Group to pay Jews to pray on Temple Mount – and get arrested

Return to the Mount movement giving out 2,000 shekels to Jews who are arrested for praying at Judaism’s holiest site. May Hashem bless these brave heroes!

temple_mount_prayerAn organization promoting Jewish prayer rights on the Temple Mount launched a program Tuesday, offering rewards to Jewish visitors who defy a ban and pray at Judaism’s holiest site.

The Return to the Mount organization’s ‘Arrest and Win’ project provides a 2,000 shekel ($516) grant to Jews who are arrested for the “crime,” in a direct challenge to Prime Minister Binyamin Netanyahu’s vow to keep the ‘status quo’ on the Mount.

“The situation of the Jews on the Temple Mount is steadily deteriorating by the minute, the destructive prohibitions against Jews regarding every issue of the Temple Mount discriminate against Jews in general and Judaism in particular,” Refael Morris, leader of the Return to the Mount movement, stated to Arutz Sheva.

“We are not willing to see the situation continue to deteriorate, we must act not only to stop the deterioration, but also to add the rights of Jews on the Mount, the first of which is the right to prayer.”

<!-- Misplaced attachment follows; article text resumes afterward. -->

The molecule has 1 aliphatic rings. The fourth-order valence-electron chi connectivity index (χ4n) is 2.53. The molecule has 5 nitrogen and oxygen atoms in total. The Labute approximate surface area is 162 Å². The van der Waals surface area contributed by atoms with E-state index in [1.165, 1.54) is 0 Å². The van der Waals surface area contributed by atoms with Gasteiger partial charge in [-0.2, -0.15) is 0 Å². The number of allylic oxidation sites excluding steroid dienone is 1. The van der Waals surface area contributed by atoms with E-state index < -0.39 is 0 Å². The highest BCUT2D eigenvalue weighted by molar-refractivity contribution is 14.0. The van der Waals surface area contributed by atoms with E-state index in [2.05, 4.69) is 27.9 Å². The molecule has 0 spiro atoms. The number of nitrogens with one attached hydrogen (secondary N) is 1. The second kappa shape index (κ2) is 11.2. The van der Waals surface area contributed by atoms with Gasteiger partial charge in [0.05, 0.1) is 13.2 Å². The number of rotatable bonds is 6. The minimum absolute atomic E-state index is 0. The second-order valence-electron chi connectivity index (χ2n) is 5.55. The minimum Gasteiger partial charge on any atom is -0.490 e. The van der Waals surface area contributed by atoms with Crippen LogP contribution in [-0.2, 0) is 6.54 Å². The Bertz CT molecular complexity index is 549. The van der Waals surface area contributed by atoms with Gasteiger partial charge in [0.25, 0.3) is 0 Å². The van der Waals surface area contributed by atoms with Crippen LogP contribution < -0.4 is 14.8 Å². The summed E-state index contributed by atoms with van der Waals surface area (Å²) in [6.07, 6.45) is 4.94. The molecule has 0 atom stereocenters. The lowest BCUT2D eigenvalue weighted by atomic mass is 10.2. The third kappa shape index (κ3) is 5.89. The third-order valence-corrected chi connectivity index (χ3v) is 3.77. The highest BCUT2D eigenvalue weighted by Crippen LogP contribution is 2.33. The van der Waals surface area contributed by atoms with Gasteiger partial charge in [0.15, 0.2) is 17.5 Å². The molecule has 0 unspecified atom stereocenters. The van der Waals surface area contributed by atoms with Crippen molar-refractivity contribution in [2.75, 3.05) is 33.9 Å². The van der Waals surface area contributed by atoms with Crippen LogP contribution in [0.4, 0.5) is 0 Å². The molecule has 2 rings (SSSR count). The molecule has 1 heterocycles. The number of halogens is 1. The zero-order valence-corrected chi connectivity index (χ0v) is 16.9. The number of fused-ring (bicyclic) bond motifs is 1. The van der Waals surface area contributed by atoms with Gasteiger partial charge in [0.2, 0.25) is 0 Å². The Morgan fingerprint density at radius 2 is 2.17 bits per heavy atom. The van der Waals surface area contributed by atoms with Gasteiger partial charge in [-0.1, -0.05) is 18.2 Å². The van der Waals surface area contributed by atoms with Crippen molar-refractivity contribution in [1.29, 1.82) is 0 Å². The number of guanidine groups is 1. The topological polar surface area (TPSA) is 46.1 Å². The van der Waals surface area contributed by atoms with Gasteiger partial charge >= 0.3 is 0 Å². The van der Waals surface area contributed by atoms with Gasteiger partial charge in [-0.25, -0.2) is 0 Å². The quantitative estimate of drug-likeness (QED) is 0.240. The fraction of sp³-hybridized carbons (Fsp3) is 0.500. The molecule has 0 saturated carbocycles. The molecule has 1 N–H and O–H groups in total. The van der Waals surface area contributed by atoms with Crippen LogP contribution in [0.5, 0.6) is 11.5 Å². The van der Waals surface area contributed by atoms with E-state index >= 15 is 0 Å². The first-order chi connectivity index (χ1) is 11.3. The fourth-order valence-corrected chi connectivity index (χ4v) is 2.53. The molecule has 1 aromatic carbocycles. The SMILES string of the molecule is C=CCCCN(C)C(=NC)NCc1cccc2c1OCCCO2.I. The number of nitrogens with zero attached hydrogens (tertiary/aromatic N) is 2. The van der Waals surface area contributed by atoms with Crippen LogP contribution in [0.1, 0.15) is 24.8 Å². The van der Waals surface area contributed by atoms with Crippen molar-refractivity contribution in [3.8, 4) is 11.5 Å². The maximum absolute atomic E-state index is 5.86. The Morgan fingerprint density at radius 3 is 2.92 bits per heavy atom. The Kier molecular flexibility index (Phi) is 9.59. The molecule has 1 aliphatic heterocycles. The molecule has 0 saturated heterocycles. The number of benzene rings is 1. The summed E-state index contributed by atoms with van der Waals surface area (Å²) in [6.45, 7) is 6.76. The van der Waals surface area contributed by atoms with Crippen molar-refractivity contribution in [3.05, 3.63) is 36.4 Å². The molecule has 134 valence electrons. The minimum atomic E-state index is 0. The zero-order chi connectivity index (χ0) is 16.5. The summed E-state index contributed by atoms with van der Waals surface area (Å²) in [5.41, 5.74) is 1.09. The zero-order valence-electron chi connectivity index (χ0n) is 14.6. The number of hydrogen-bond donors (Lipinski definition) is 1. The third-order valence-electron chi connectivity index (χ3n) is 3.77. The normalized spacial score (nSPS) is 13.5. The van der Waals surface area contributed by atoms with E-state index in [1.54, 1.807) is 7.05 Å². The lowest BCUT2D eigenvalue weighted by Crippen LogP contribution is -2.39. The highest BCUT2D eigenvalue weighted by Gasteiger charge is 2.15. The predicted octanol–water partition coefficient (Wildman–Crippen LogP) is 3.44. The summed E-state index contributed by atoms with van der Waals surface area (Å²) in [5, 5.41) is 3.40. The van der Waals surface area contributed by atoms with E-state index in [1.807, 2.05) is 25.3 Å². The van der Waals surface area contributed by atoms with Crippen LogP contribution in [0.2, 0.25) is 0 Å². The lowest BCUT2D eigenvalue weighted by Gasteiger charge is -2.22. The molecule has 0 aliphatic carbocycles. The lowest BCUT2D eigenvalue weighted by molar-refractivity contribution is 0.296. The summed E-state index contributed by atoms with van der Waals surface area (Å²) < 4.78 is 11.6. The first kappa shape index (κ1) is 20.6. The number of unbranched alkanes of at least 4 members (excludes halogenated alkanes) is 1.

“We hope that hundreds of thousands of Jews begin to exercise their right to pray on the Temple Mount over the protests of Arab terrorists,” he continued. “The Temple Mount is the holiest place for the Jewish people and the First and Second Temples stood there – and [this] further builds the Third Temple.”

Despite being the holiest site in Judaism, Jews are prevented from praying on the Temple Mount by police and Islamic Waqf officials. This, despite numerous Israeli court rulings to the effect that Jewish (and other non-Muslim) worship should be allowed at the site in accordance to Israel’s Basic Law regarding freedom of religion.

Jewish Temple Mount groups are up in arms over Netanyahu’s agreement with Jordan – which administers the site via the Waqf – saying the deal amounts to a victory for Muslim extremists demanding tighter Islamic control over Judaism’s holiest site. The decision to install cameras is meant primarily to appease Muslim demands to ensure no Jews dare pray at the site, as well as to help Israeli police monitor the activities of Muslim extremists at the site.

http://www.israelnationalnews.com/News/News.aspx/202561

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